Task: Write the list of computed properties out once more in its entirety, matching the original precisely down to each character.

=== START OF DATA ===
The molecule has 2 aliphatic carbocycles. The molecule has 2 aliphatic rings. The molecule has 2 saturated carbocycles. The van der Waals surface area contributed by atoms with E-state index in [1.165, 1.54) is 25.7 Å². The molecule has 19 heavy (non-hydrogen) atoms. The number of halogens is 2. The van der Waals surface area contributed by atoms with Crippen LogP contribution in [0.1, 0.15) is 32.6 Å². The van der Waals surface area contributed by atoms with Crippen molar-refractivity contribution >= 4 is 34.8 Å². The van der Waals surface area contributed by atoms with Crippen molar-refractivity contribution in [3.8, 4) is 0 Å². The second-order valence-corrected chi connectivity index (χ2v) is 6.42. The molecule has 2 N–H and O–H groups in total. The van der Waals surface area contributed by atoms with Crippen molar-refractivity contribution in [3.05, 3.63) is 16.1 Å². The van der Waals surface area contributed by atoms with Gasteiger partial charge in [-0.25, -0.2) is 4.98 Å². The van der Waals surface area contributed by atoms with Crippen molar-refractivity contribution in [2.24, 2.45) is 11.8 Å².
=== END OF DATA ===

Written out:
The molecule has 2 aliphatic carbocycles. The molecule has 2 aliphatic rings. The molecule has 2 saturated carbocycles. The van der Waals surface area contributed by atoms with E-state index in [1.165, 1.54) is 25.7 Å². The molecule has 19 heavy (non-hydrogen) atoms. The number of halogens is 2. The van der Waals surface area contributed by atoms with Crippen LogP contribution in [0.1, 0.15) is 32.6 Å². The van der Waals surface area contributed by atoms with Crippen molar-refractivity contribution >= 4 is 34.8 Å². The van der Waals surface area contributed by atoms with Crippen molar-refractivity contribution in [3.8, 4) is 0 Å². The second-order valence-corrected chi connectivity index (χ2v) is 6.42. The molecule has 2 N–H and O–H groups in total. The van der Waals surface area contributed by atoms with Crippen molar-refractivity contribution in [3.05, 3.63) is 16.1 Å². The van der Waals surface area contributed by atoms with Gasteiger partial charge in [-0.25, -0.2) is 4.98 Å². The van der Waals surface area contributed by atoms with Crippen molar-refractivity contribution in [2.24, 2.45) is 11.8 Å².